The history’s been a lot of fun this week, but none of it has offered a reason to believe in Nebraska.
If you can believe it, since Tom Osborne handed over the captain’s chair of the Husker bridge, the most successful occupant of it has been Frank Solich, his successor.
Five of the seven teams Solich guided in Lincoln won at least 10 games. Between Mike Callahan, Bo Pelini, Mike Riley and Scott Frost — 17 seasons before this one — the Huskers have won 10 games three times, all during Pelini’s seven-year stay.
This season, Nebraska has lost (30-22) to an Illinois team projected to finish last in the seven-team Big 10 West; beaten Fordham (51-7), which won four games the last time it played a full FCS, not FBS, schedule and beaten Buffalo (28-3), which has been projected to finish fourth in the six-team MAC East.
Still, though there may be no reason to believe in the Huskers, they are, at least, a real team, which means the Sooners have a second chance to play a great game against a real team and maybe lay down a marker about who they think they are, and who the plan to be.
That’s the opportunity today and it’s a real thing. If Oklahoma’s not a pretender, it can begin to make the case.
The two heads that run the Sooner offense and the defense know it, even if only of them is willing to say it so starkly.
“There’s a lot of plays from that game the other day that we didn’t do very well, that we were successful on because we’re better players,” Sooner coach Lincoln Riley said. “Our guys can look at it and say, ‘Well, coach, I was successful … even though I didn’t quite do this, it still worked.’ We know the margin of error is going to get smaller as we go.”
When defensive coordinator Alex Grinch had the chance to speak this week, he made his point with a torch. The question was about his linebackers.
“We have high expectations for them as well, we have high expectations for the interior defense,” he said. “Any time a guy’s a returning player, we expect you to be a different dude than you were the year before, and thus far I don’t see a different Brian Asamoah, I don’t see a different David Ugwoegbu, I don’t see a different DeShaun White, and that’s a challenge to them.”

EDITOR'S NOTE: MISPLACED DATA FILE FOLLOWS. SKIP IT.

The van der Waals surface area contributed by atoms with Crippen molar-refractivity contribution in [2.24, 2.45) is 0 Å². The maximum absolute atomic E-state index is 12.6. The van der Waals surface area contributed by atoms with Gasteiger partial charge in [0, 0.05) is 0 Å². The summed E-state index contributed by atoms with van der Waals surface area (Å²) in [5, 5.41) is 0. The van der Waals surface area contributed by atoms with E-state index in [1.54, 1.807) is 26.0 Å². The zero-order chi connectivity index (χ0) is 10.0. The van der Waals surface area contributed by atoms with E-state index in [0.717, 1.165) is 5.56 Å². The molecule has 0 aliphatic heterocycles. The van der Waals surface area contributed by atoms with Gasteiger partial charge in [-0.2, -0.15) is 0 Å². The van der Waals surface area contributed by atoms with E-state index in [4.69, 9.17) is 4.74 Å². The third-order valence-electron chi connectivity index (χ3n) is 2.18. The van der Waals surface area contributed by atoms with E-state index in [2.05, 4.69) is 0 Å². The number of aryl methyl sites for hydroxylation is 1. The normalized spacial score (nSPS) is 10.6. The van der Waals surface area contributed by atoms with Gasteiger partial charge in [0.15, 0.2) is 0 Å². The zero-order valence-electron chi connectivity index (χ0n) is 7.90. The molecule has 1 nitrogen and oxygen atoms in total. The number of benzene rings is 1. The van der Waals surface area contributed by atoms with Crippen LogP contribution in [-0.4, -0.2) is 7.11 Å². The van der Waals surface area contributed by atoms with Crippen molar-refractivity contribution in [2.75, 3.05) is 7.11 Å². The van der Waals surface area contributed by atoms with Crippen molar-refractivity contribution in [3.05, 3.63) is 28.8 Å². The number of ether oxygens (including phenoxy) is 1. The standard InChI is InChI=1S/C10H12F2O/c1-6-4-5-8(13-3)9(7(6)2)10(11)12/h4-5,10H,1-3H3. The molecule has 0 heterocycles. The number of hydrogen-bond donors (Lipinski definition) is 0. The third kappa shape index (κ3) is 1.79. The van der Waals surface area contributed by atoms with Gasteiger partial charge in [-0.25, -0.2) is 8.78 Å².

That took care of the linebackers, but to be sporting, Grinch kept going.
“I haven’t seen a different [safety] Pat Fields. I haven’t seen a different [nose tackle] Perrion Winfrey in my opinion. I haven’t seen a different [defensive end] Isaiah Washington.”
Just about every likes to put a polish on their negative public comments. Grinch may be the only one who goes the other way and both the honesty and the out-front high expectations are refreshing.
You wonder if that might raise his value as a future head coach or decrease it.
As to this week, along with Riley’s more cautious points, the message is clear.
At the very least, Nebraska will bring real FBS football players, real FBS athletes and, likely, high confidence given its last two results, no matter who they came against.
The Sooners think they’re something? Now’s a time to show it.
Historically, it is not OU’s method of operation. Historically, what the Sooners like to do is lose a game they should never lose, or play games that shouldn’t be close very close, frequently falling apart after the half despite holding on to win. Then, after all the hand-wringing, it all comes together November, just not quite as well as it might have had it began from the start.
OU’s not just trying to finally get to the table only Alabama and Clemson have recently occupied, it’s trying change an old narrative, a narrative that persists even in the face of six straight conference crowns.
The history of this game today is fabulous. Also, the Sooners can take a real step, right now, and begin to accelerate their future.